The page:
Producers will often blend grapes from these two areas to create the perfect wine.

In the Valdobbiadene zone, 43 single vineyard sites have been identified, being noted with the word rive on the label of the DOCG wine (part of the Cru level of prosecco). In other words, grapes from the steep hillsides – like Mosel in Germany – must be harvested by hand. There are lot of hours involved to make not just Valdobbiadene wines, but Valdobbiadene rive wines also. Ruggeri is a premier producer in the region and their Giall’Oro Extra Dry is a classic, award winning example of DOCG Valdobbiadene.

Adami Vigneto Giardino Rive Colbertado became one of my favourite prosecco during a tasting I delivered that showcased quality and sweetness levels in prosecco. Sitting around $41 CAD on the shelf, it’s prosecco at its finest with a label stating extra dry with a sweetness level around 21 g/l RS. Delivering acacia flowers, wisteria and white peach aromas and flavours along with some great minerality, it is solid with a full mouth filling creaminess, this prosecco is glera at its finest and purest and called Superiore for a reason.  Pair it with creamy risotto, melons, fruit tarts and foccacia! A simply stunning prosecco!

While rive prosecco certainly have a caché of their own, the top of the prosecco food chain undoubtedly belongs to Cartizze. With only 106 ha of land making up this Grand Cru, it’s here that you will find some of the most varietally correct, intensely perfumed, elegant (and expensive) prosecco. If you happen to have a spare $1.2 million lying around, you too can have a piece of Cartizze! Due to its great reputation, Cartizze is currently the most expensive vineyard land in all of Italy (in some cases even more than Barolo in Piemonte!) Keep your money though – there’s no land for sale anyway!

It just might be a life-changing moment when you taste Cartizze so ensure you’re in good company when you do! The iconic family producer Bisol is one of the originals and certainly know what they are doing when it comes to prosecco. They have been around since 1542 and with their rich history their Cartizze can be expressed with only one word: Elegance. This Cartizze Superiore has 25 g/l RS (so fully in the dry scale of sweetness) and is rich and creamy in the mouth with quintessential white flowers, white peach, pear, acacia blossom and hints of yellow apple. What can I say? Prosecco at its finest – share only with those who would appreciate its quality! Salute!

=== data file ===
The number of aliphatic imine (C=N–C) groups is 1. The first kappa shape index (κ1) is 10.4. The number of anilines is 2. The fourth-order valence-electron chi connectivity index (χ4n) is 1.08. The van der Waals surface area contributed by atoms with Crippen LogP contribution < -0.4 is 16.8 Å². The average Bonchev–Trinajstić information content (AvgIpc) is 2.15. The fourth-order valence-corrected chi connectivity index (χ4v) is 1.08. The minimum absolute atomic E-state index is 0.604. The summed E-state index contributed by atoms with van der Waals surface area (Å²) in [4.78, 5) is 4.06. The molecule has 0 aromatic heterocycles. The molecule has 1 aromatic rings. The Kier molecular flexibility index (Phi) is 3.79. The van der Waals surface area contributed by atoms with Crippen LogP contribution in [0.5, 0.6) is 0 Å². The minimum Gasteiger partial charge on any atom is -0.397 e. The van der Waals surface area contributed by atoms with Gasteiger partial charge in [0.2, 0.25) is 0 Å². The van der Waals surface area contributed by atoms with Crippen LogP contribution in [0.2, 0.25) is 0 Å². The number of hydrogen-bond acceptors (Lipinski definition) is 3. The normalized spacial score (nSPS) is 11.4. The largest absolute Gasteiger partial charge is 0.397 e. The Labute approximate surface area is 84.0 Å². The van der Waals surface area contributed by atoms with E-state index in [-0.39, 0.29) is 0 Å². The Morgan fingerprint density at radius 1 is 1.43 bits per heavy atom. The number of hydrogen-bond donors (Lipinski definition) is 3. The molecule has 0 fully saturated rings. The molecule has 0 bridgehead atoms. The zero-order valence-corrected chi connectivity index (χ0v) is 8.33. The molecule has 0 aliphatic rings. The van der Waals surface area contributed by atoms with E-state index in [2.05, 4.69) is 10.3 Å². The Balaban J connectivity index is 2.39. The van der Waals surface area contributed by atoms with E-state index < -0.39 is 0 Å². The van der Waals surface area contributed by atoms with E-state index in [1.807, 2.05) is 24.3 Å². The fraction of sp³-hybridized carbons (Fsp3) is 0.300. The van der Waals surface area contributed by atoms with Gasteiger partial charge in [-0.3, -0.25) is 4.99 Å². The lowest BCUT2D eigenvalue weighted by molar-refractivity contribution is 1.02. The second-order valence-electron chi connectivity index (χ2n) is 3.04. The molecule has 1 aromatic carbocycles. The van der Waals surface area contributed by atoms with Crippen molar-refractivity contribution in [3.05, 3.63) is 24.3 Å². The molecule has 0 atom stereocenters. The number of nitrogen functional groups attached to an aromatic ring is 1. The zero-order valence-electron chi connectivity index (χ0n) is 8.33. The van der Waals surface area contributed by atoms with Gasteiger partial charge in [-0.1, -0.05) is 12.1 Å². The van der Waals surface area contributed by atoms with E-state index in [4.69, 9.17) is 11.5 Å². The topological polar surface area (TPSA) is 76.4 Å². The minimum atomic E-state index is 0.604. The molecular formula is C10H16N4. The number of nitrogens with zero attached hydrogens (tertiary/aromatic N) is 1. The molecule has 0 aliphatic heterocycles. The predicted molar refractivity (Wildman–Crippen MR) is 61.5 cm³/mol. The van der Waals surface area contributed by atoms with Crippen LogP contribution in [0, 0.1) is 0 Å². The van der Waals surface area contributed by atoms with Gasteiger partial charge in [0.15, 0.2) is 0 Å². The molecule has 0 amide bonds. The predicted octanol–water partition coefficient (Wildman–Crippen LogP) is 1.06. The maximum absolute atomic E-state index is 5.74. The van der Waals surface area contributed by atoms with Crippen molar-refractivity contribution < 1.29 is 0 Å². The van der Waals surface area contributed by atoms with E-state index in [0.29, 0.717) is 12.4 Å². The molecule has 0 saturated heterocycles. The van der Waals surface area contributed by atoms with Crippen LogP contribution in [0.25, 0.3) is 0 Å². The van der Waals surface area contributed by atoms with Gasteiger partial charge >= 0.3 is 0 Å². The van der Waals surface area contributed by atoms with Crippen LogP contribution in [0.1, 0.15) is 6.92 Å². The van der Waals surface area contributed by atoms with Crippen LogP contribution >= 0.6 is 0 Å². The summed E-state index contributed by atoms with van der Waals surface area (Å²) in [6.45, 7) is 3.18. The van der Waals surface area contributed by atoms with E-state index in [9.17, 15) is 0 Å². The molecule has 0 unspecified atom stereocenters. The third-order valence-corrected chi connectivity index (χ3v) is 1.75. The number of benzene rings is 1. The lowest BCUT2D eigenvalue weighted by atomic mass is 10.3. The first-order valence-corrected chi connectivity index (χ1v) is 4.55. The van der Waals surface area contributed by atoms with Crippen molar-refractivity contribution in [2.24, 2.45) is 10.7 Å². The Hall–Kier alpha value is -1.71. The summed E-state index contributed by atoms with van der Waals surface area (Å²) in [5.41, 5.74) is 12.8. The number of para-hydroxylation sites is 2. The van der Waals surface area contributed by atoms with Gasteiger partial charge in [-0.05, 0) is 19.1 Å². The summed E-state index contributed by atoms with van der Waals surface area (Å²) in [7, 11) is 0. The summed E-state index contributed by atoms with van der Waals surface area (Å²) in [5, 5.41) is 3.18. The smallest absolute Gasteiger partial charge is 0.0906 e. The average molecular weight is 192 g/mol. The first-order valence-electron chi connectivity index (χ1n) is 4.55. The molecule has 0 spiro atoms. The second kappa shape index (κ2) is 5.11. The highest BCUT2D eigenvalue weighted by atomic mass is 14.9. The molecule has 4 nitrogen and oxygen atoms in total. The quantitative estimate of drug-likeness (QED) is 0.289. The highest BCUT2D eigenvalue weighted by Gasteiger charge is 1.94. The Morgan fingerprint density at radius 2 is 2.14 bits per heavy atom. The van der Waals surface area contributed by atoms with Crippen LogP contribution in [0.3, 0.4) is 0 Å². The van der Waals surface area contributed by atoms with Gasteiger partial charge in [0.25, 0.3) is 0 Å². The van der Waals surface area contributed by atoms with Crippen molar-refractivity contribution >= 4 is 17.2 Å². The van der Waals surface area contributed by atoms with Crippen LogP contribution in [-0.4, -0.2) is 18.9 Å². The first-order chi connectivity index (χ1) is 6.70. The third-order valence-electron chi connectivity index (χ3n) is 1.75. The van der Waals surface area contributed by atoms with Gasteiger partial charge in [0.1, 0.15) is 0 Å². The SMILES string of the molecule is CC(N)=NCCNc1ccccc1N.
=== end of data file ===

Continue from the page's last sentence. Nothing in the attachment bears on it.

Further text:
To learn more specifically about Prosecco Superiore and Prosecco DOCG, my colleagues at #ItalianFWT have been sponsored by the Prosecco Consorzio and have written on their findings. Have a read!

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7 Responses to Prosecco – What’s Really in the Glass – #ItalianFWT

  1. A lot of great information here Marcia! Thanks for sharing

  2. Pingback: Getting to Know Prosecco Superiore #ItalianFWT – ENOFYLZ Wine Blog

  3. What a clear and concise explanation of the Prosecco pyramid of quality. And a few Prosecco DOCG wines worth pursuing.

  4. Pingback: Prosecco Superiore Paired With Italian Small Bites #ItalianFWT - Always Ravenous

  5. Pingback: Beyond Apertif, Enjoy Prosecco Superiore at the Dinner Table #ItalianFWT | foodwineclick

  6. Lynn says:

    A great refresher Marcia, and description of how the sweetest level doesn’t actually taste sweet- the level of creaminess is exact! We tasted along the way from Valdobbiadene to Cartizze a few years ago. I was particularly struck that the top wine from three wineries visited in Cartizze was dry, minimal detection of sweetness but lots of creaminess. It’s almost impossible to find DOCG and Cartizze prosecco where I am so enjoying through your and the other #ItalianFWT articles!